Quantitative analysis of intratumoral (A) 18F-FMISO expression level, (B) percentage of pimonidazole-positive cells, (C) percentage of necrotic area and (D) mean vessel density (vessels/mm2). Data are expressed as the mean ± standard deviation. One-way factorial analysis of variance revealed significant changes in intratumoral 18F-FMISO expression level (A: F=28.259; P<0.0001), percentage of pimonidazole-positive cells (B: F=47.496; P<0.0001) and vessels/mm2 (D: F=122.780; P<0.0001) among the four groups. No significant differences were observed in the percentage of necrotic area among the four groups (C: F=2.698; P=0.0718). *P<0.0083, by the Bonferroni post hoc test. 18F-FMISO, 18F-fluoromisonidazole; Control, control group; Treat-10 mg, 10 mg/kg sorafenib-treated group; Treat-20 mg, 20 mg/kg sorafenib-treated group; Treat-40 mg, 40 mg/kg sorafenib-treated group.
The hypoxia fractions increased by 6.8-, 12.3- and 20.2-fold in the 10, 20 and 40 mg/kg sorafenib-treated groups, respectively, compared with the control group (Fig. 3B). The hypoxia fractions in tumors were 0.78±0.79 (% pimonidazole-positive cells) in the control group and 5.36±2.29, 9.66±1.58 and 15.85±4.59 (% pimonidazole-positive cells) in the 10, 20 and 40 mg/kg sorafenib-treated groups, respectively (Fig. 3B).
The necrotic areas in the tumor tissues increased with the dose of sorafenib treatment; however, no significant difference was observed between the control group and sorafenib-treated groups (Fig. 3C). The percentage of necrotic areas in tumor tissues was 3.53±5.13% in the control group and 3.58±2.28, 12.42±8.99 and 10.54±10.29% in the 10, 20 and 40 mg/kg sorafenib-treated groups, respectively (Fig. 3C).
The microvessel densities in the 10, 20 and 40 mg/kg sorafenib-treated groups dose-dependently decreased to 33.5, 17.6 and 14.0% of the control, respectively (Fig. 3D). The microvessel densities in tumors were 17.1±2.5 (vessels/mm2) in the control group and 5.7±1.0, 3.0±1.0 and 2.4±0.3 (vessels/mm2) in the 10, 20 and 40 mg/kg sorafenib-treated groups, respectively (Fig. 3D).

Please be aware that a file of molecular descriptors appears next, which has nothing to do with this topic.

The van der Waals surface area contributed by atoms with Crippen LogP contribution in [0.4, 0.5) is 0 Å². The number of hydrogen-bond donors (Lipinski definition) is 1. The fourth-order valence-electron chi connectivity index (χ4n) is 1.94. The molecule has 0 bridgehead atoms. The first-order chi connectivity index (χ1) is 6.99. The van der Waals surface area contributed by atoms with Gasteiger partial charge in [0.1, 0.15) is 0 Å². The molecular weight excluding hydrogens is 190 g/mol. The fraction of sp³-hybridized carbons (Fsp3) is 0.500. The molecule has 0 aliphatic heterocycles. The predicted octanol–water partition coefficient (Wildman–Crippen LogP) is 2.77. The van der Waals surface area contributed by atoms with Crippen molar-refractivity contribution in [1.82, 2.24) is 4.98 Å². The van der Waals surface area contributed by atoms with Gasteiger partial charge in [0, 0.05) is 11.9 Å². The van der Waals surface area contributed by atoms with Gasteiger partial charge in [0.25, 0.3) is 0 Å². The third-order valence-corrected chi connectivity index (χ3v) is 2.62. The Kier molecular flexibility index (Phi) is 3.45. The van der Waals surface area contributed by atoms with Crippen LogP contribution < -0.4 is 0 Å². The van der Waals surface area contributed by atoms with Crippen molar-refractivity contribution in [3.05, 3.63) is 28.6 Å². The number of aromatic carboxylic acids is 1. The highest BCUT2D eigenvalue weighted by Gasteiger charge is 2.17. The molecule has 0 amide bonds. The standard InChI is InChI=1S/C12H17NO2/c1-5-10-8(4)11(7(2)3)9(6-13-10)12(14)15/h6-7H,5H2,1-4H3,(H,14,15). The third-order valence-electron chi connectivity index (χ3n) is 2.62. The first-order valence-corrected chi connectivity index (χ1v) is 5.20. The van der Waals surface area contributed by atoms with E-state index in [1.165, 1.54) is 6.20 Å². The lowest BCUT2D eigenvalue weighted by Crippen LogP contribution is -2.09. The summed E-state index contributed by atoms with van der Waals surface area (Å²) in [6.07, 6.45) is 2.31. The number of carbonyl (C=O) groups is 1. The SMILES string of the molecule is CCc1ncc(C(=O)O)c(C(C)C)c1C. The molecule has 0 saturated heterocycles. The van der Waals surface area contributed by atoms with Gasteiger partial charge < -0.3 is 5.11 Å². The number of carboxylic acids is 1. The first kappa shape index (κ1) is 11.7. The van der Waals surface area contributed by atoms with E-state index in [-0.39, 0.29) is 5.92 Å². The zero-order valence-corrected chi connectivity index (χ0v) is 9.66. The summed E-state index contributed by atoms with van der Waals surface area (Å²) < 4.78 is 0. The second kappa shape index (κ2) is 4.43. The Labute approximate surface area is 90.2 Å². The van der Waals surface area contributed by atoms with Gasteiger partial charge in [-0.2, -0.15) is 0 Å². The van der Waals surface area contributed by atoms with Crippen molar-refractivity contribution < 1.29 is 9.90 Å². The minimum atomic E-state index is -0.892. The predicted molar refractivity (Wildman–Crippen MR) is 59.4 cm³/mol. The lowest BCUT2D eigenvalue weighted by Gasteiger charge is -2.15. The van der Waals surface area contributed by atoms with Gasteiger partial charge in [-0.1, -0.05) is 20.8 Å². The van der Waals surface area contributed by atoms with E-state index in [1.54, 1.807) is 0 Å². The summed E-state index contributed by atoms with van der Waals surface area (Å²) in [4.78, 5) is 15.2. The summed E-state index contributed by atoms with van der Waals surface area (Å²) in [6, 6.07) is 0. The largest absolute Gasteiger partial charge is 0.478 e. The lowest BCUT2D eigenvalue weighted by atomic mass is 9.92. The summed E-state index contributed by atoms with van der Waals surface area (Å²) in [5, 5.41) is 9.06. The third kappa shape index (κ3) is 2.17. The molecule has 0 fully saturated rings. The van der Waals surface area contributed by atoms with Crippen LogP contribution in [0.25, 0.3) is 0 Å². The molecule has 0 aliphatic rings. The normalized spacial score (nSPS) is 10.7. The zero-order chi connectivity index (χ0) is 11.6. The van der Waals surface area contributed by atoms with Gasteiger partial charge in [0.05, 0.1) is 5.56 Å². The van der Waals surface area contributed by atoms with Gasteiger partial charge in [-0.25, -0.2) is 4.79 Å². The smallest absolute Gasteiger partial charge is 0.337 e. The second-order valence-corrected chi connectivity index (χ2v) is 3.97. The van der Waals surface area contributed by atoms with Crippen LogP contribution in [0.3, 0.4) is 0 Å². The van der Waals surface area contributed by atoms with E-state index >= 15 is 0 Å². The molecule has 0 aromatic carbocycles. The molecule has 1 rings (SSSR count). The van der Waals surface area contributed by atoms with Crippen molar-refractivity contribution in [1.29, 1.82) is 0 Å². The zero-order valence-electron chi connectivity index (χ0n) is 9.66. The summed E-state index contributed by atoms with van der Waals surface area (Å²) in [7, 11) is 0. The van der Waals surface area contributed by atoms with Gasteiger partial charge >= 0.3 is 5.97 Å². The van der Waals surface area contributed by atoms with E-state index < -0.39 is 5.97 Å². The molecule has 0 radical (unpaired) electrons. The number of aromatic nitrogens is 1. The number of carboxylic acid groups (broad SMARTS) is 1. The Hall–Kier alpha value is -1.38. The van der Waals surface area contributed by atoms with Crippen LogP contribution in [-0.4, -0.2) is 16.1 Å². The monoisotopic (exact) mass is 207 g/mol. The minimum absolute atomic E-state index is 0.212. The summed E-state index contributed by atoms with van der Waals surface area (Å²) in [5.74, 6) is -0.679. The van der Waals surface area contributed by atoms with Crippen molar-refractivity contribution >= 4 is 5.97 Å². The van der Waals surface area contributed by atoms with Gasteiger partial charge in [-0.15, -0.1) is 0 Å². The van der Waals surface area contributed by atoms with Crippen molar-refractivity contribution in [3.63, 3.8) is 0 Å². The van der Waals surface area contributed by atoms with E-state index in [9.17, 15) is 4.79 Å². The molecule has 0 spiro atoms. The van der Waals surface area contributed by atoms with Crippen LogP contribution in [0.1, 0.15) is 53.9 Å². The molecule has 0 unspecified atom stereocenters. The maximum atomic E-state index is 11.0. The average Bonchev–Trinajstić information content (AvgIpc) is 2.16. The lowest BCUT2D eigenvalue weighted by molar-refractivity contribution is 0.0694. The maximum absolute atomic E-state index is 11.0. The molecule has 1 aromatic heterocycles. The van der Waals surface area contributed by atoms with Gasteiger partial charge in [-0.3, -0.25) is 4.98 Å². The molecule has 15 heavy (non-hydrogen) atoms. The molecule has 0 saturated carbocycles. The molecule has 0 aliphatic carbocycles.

The major findings of this study were as follows: In the renal cell carcinoma xenograft (A498), the levels of 18F-FMISO expression in the tumor tissues increased sorafenib-dose-dependently, which is consistent with the increase in the number of pimonidazole-positive cells and decrease in the number of microvessels (Figs. 2 and 3). The dose-dependent decrease in the number of microvessels and increase in the tumor hypoxic fraction in the present study indicated that tumor starvation occurred in the renal cell carcinoma xenograft, as induced by the sorafenib treatment protocol.
According to a previous study and the results of the present study, tumor starvation occurred following sorafenib treatment at a high dose and conventional doses (11). Generally, it is considered that vascular normalization occurs after antiangiogenic therapy at conventional clinical doses or lower doses, although tumor starvation occurs following high-dose or long-term treatment with an antiangiogenic drug. In the present study, sorafenib was administered at doses of 10, 20 and 40 mg/kg. The doses of 10–20 mg/kg are considered to be equivalent to the clinical doses of sorafenib (400 mg/patient twice daily; 13.3 mg/kg for a 60 kg patient) (12). The reasons why tumor starvation occurred in the present study remain unclear; however, this may be ascribed to the characteristics of RCC and the mechanisms underlying sorafenib action. In human CCRCC, A498 is a von Hippel-Lindua (VHL) tumor suppressor gene mutant and hypoxia-inducible factor (HIF)-2α is activated, although HIF-1α is absent (18). Mutations or loss of the VHL tumor suppressor gene frequently occurs in RCC (19). VHL-defective RCC is characterized by high expression levels of HIF-α, which induces overproduction of growth factors, including VEGF and platelet-derived growth factor (PDGF)-β, which activates the membrane-bound receptor tyrosine kinases VEGF receptor (VEGFR) and PDGF receptor (PDGFR) and promotes tumor growth, angiogenesis and metastasis (20). Sorafenib inhibits angiogenesis by decreasing the activities of VEGFR-2, VEGFR-3 and PDGFR-β (21). Sorafenib has a strong antiangiogenic effect with simultaneous suppression of VEGFR and PDGFR; thus, it is markedly effective for RCC treatment. The histological evaluation (vessel density) of the present study supported this hypothesis (Figs. 2 and 3), although the suppression of VEGFR and PDGFR was not evaluated. Therefore, the strong antiangiogenic effect of sorafenib may induce acute tumor hypoxia (tumor starvation) at clinical doses of sorafenib in highly vascularized RCC.